In 2016, Dr. Caudillo received her Ph.D. in sociology from NYU and she currently is a post-doctoral researcher at the Maryland Population Research Center.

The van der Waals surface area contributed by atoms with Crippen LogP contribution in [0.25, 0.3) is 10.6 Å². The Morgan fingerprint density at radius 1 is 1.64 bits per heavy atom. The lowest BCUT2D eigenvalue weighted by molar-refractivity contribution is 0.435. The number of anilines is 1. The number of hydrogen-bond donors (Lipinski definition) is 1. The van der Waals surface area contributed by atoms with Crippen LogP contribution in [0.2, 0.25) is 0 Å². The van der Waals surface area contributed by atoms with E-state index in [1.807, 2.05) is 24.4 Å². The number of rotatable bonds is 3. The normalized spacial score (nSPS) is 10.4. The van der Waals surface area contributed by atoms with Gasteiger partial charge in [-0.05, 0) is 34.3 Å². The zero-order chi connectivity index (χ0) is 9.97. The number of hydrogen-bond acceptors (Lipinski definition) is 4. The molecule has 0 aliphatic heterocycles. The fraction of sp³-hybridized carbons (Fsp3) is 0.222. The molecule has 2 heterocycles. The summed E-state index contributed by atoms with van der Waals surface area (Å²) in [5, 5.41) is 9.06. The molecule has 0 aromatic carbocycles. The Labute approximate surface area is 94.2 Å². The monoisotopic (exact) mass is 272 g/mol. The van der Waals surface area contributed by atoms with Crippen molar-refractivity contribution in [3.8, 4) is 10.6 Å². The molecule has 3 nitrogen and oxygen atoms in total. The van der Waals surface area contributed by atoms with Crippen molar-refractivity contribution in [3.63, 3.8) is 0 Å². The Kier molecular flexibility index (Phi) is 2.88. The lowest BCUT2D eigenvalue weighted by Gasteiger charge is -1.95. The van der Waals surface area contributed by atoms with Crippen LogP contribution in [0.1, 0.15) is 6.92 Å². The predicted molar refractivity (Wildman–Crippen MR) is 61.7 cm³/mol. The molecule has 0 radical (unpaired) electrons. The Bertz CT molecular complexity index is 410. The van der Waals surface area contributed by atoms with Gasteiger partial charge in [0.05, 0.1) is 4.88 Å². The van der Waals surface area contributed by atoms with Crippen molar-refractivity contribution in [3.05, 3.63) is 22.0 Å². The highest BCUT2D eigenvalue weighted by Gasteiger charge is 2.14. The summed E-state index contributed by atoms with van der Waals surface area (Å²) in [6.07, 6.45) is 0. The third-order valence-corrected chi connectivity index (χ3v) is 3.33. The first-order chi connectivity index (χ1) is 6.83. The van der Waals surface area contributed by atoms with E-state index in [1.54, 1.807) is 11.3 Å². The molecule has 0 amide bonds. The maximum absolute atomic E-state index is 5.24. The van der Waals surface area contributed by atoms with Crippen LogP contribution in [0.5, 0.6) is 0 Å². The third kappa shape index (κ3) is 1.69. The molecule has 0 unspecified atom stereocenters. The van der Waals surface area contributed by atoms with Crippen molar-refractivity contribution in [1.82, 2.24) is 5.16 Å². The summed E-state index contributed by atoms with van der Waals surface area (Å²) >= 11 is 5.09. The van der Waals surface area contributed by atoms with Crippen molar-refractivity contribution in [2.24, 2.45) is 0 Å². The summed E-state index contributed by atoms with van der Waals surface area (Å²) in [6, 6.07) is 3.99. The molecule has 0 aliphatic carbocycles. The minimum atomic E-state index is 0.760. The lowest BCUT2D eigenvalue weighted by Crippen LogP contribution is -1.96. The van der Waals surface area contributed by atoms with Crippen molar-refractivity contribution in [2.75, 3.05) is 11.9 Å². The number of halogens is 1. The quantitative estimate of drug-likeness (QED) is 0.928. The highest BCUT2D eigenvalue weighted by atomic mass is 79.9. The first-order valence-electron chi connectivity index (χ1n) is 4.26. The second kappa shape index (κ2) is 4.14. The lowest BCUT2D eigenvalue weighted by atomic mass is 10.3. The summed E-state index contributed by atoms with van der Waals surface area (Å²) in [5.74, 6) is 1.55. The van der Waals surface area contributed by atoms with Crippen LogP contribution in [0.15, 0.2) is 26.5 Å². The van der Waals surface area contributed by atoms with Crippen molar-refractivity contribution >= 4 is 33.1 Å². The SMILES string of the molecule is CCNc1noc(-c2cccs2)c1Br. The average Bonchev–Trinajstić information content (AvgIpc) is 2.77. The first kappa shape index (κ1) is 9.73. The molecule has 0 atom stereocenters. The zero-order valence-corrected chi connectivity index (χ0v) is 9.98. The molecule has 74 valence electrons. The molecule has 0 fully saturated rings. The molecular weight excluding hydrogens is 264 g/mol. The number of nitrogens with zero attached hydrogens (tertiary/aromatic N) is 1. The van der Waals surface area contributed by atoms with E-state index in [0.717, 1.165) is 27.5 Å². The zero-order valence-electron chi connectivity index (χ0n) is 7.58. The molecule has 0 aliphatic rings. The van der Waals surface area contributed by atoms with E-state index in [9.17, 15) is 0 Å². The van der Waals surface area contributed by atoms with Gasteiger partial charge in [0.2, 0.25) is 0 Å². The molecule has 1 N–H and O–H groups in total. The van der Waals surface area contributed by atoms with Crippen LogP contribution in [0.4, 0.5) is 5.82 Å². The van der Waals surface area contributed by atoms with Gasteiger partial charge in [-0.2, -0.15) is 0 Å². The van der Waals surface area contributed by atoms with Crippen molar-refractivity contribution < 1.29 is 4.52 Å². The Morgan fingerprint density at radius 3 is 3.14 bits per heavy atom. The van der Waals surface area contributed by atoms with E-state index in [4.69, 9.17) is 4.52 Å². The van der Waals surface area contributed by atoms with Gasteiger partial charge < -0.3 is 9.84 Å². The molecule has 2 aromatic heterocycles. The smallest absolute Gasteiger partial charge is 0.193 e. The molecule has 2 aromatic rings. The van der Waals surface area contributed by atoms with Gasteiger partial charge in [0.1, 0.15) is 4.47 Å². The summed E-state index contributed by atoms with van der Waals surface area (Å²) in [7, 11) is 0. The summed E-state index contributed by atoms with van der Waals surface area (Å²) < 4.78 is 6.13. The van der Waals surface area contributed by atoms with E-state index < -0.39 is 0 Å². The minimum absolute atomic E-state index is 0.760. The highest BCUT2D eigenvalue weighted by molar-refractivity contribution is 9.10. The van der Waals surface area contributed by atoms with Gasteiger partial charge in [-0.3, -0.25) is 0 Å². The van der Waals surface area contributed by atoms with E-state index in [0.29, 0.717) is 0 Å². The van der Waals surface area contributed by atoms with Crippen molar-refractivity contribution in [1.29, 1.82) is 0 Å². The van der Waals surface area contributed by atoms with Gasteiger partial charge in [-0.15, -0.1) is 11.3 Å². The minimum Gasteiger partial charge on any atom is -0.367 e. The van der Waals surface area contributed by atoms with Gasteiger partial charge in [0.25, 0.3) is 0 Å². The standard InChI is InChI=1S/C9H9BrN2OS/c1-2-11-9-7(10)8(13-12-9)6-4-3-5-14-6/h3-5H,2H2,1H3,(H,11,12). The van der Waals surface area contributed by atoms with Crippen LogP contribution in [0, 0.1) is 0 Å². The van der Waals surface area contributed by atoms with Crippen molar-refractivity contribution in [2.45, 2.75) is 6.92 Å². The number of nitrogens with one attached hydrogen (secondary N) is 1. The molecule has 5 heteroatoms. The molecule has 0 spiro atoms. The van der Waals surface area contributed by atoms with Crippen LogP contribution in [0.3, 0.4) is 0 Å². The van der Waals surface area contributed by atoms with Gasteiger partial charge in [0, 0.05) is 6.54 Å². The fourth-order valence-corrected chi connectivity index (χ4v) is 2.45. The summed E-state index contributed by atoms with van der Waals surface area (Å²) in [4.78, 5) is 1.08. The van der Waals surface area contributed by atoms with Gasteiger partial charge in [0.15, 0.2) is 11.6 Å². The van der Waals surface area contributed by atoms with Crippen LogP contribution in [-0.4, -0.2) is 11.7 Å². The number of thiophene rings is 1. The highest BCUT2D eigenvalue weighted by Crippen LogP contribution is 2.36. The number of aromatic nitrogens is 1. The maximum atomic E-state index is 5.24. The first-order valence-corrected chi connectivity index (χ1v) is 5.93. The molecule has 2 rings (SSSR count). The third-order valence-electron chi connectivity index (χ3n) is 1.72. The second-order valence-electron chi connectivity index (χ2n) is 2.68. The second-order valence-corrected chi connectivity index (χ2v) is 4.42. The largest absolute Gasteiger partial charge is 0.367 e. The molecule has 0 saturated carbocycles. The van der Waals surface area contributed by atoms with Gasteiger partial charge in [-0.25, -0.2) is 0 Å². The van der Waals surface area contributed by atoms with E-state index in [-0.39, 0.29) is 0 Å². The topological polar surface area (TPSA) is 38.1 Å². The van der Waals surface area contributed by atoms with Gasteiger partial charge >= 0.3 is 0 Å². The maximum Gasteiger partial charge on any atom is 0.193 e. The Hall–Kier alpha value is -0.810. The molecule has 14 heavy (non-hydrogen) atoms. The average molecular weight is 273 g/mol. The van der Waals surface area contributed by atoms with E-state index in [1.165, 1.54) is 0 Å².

Using the case of Mexico, I evaluate the effect of local homicide rates on fertility for teenage women. I assess the effects of exposure to homicide rates on birth rates using fixed-effects panel analysis and aggregate data on births from the Mexican Civil Registry. Results show that exposure to violence has different implications for more and less educated women. For more educated women, models suggest that local violence reduces birth rates. This is consistent with a response to violence-driven economic uncertainty. For less educated women, my analyses suggest that local violence increases birth rates, and this is driven by births to unmarried, cohabiting women. An exploration of potential causal mechanisms suggests that increasing births to less educated unmarried women may be explained by worsening local marriage market conditions. In other words, desirable partners may become scarcer due to violence-driven unemployment, as well as increasing probabilities of crime involvement and victimization, among other factors. In this scenario, less educated women may increase premarital sex and childbearing as strategies to secure a long-term partner. As an alternative causal mechanism, violence-driven economic decline may decrease less educated women’s opportunity costs of childbearing, because their chances of having a stable job may deteriorate more sharply than those of their more educated counterparts.